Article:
@BunproAdmin What is your general policy for when to require full grammar in the answer and when you give some of it away. I just did a review where the sentence ended with 安く見える. I only had to answer with みえる since 安く was given. However, knowing to convert adjectives to adverbs is part of the grammar point, so shouldn’t you require us to fully type やすくみえる?
This is an excellent observation. Currently, reviews appear at random in your review queue. We will see what we can do to prioritize items that are overdue. Thank you for your suggestion. Cheers!
@seanblue We do not necessarily have any sort of policy on how we quiz you on a particular grammar point. However, we believe that providing you with varying degrees of difficultly forces you to pay closer attention to what surrounds the grammar point, not just the grammar point itself. Sometimes we will ask you to provide additional information, such as the adjective in your example, but we also want you to be able to immediately associate certain conjugations/alterations with certain grammar points. That being said, we are constantly updating Bunpro with alternative answers and changing how we quiz you. Cheers!
@mrnoone I think you should change this N4 sentence so it doesn’t use the [よう]とする grammar (which is N3). The sentence is for たところ.
Is there a reason why you use the orange text in the example sentence but not the study question? Grammar point 90.
It was used that way to point past tense, but wasn’t consistent with later sentences. I made it uniform now.
Thank you for pointing it out!
Good, didn’t know if that was a bug or just info you didn’t want to give in the study question.
The ように grammar point is displayed as
ように/ような, but the みたいに grammar point is displayed as
みたいに・みたいな. These should be made consistent.
Thank you very much for pointing it, it has been fixed
I am just thinking of what language to learn next.
This is listed under https://bunpro.jp/grammar_points/135, shouldn’t it be listed under https://bunpro.jp/grammar_points/150? It has teiru in it, and it means ‘in middle of thinking’, not ‘about to think’.
I don’t see that sentence under either grammar point.
That was fast!
Yes, we have changed the sentence immediately
Thank you for pointing the mistake!
grammar explanation for If … has i adjective plus kattara, but shouldnt it be i adjective minus the i, kattara, at least for one of the first sentences says if you want to go…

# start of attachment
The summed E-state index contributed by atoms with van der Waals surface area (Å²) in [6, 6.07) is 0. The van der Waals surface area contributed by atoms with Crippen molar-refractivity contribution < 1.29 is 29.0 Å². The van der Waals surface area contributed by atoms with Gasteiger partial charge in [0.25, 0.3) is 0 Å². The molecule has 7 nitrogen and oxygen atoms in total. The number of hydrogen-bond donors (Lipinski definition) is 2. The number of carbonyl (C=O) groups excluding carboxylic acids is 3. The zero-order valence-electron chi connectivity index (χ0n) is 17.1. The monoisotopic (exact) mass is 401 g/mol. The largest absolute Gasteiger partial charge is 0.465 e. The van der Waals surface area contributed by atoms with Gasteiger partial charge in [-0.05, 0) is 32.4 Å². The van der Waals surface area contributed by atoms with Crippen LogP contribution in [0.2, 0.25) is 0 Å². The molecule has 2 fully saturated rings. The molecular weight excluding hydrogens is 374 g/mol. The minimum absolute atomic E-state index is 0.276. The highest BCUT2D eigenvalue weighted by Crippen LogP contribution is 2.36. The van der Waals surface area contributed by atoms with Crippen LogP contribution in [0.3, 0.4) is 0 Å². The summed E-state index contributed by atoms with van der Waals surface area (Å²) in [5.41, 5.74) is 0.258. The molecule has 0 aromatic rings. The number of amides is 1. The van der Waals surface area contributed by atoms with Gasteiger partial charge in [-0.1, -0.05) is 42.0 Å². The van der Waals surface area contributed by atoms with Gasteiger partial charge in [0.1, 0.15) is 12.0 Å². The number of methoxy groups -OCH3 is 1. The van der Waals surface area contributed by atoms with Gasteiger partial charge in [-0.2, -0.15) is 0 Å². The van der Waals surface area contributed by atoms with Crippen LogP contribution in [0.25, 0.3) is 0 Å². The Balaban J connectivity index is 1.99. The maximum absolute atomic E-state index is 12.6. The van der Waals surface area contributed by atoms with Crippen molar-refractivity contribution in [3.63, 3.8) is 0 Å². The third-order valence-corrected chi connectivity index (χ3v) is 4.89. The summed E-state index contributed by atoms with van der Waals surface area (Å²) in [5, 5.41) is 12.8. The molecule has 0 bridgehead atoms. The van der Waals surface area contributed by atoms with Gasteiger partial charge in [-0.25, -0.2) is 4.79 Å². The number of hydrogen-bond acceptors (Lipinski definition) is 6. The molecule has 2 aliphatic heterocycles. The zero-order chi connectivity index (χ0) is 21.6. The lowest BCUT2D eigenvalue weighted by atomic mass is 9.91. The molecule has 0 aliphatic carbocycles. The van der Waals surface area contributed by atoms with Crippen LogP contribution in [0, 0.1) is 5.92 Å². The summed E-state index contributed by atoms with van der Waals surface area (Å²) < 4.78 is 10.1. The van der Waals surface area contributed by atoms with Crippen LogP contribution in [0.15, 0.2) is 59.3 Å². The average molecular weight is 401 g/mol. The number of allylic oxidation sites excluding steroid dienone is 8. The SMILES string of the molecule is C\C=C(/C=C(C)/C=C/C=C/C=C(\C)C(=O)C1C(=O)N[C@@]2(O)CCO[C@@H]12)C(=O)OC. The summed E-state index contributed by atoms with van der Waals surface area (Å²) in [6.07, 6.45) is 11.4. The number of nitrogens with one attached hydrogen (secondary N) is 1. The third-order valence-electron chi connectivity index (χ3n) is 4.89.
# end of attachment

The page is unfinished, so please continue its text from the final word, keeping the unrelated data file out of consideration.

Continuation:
and marks "ikitakattara " as the correct answer.
or maybe this is a grammar misunderstanding on my part
First of all, very nice avatar
Ok, coming back to the problem:
The explanation is a bit unclear, and we are aware of that:
いAdj[かった]・ら means that it is かった(past) form of the adjective + ら。
So 悲しい -> 悲しかった -> 悲しかったら
I am writing FAQ for symbols used in explanations and it will appear soon! It should solve the problem.
thanks for the reply, it is more clear now
Any update on when additional sentences will be added for N3? I recently encountered two grammar points “in the wild” but didn’t add to them for reviews because they were in N3 lessons 8 and 9, which still only have three sentences.
Suggestion for the ‘report error’ input during reviews: please consider to disable auto-send after pressing Enter. When typing Japanese letters without choosing an IME suggestion I simply press Enter but sometimes that results in sending the form instead of confirming the hiragana input. So you might have got a lot of unfinished error reports due to the auto-send on Enter feature. I think pressing the submit button to submit is fine.
I don’t remember where the feedback for ほか was mentioned, so I’ll mention this here. I appreciate all the new information explaining all the differences, but I think it’s hard to read right now. There’s just so much information that it’s hard to process. Instead of putting all the information in the orange section:
1. 他A means: other A. 2-4 AほかB mean in addition to A/besides A, B. 5-7 means nothing but/ not~ other than/ not except for A. この/あの/その can be skipped if it is clear what speaker/writer is referring to. 2-7 can be used without following particle in formal writing. 他に/にも/も/には/ all mean mostly the same thing. Though は has a stronger tendency to appear in negative sentences so try to not use it in affirmative ones, 他にも/他も doesn’t appear with negative sentences and この他 is being used with nearby things.
Have you considered adding a page specifically for this grammar point and linking to it as one of the readings? You could even add a few very specific examples on that explanation page to make it clear.
We are working to make it clearer
Breaking line etc!
Do you mean a page for ほか + ない？
If so, it is in progress:wink:
I tried to explain a bit under examples, so even if the explanation from the main page seems overwhelming, the example section should make it easier.